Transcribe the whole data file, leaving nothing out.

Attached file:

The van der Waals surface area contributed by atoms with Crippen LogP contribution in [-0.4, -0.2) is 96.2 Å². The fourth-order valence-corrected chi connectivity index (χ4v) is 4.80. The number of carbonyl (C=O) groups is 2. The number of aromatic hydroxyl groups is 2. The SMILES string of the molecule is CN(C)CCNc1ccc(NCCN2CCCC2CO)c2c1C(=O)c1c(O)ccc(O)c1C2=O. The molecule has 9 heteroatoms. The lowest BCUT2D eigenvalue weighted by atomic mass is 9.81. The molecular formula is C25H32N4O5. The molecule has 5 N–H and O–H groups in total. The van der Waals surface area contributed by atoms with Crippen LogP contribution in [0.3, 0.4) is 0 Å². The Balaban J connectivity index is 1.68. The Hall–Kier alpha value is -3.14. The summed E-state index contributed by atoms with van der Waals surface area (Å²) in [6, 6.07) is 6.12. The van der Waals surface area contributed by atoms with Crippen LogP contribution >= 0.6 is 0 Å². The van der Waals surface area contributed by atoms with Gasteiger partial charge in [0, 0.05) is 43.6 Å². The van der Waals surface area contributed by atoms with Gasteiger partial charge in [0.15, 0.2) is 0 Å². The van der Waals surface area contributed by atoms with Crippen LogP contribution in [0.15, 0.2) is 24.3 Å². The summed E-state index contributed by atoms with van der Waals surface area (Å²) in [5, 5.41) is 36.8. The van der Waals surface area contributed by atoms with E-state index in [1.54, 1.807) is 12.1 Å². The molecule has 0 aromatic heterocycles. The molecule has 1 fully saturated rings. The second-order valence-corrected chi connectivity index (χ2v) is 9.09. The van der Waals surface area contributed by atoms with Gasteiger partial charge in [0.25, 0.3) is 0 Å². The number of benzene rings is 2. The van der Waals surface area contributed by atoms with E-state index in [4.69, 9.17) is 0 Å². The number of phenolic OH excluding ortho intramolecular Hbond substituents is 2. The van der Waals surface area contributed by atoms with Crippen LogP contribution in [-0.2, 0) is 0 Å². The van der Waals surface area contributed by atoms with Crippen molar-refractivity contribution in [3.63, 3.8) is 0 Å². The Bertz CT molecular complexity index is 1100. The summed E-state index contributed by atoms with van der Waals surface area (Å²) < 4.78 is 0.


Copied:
The van der Waals surface area contributed by atoms with Crippen LogP contribution in [-0.4, -0.2) is 96.2 Å². The fourth-order valence-corrected chi connectivity index (χ4v) is 4.80. The number of carbonyl (C=O) groups is 2. The number of aromatic hydroxyl groups is 2. The SMILES string of the molecule is CN(C)CCNc1ccc(NCCN2CCCC2CO)c2c1C(=O)c1c(O)ccc(O)c1C2=O. The molecule has 9 heteroatoms. The lowest BCUT2D eigenvalue weighted by atomic mass is 9.81. The molecular formula is C25H32N4O5. The molecule has 5 N–H and O–H groups in total. The van der Waals surface area contributed by atoms with Crippen LogP contribution in [0.3, 0.4) is 0 Å². The Balaban J connectivity index is 1.68. The Hall–Kier alpha value is -3.14. The summed E-state index contributed by atoms with van der Waals surface area (Å²) in [6, 6.07) is 6.12. The van der Waals surface area contributed by atoms with Crippen LogP contribution >= 0.6 is 0 Å². The van der Waals surface area contributed by atoms with Gasteiger partial charge in [0, 0.05) is 43.6 Å². The van der Waals surface area contributed by atoms with Gasteiger partial charge in [0.15, 0.2) is 0 Å². The van der Waals surface area contributed by atoms with Crippen LogP contribution in [0.15, 0.2) is 24.3 Å². The summed E-state index contributed by atoms with van der Waals surface area (Å²) in [5, 5.41) is 36.8. The van der Waals surface area contributed by atoms with E-state index in [1.54, 1.807) is 12.1 Å². The molecule has 0 aromatic heterocycles. The molecule has 1 fully saturated rings. The second-order valence-corrected chi connectivity index (χ2v) is 9.09. The van der Waals surface area contributed by atoms with Gasteiger partial charge in [0.25, 0.3) is 0 Å². The number of benzene rings is 2. The van der Waals surface area contributed by atoms with E-state index in [4.69, 9.17) is 0 Å². The number of phenolic OH excluding ortho intramolecular Hbond substituents is 2. The van der Waals surface area contributed by atoms with Crippen LogP contribution in [-0.2, 0) is 0 Å². The van der Waals surface area contributed by atoms with Crippen molar-refractivity contribution in [3.63, 3.8) is 0 Å². The Bertz CT molecular complexity index is 1100. The summed E-state index contributed by atoms with van der Waals surface area (Å²) < 4.78 is 0.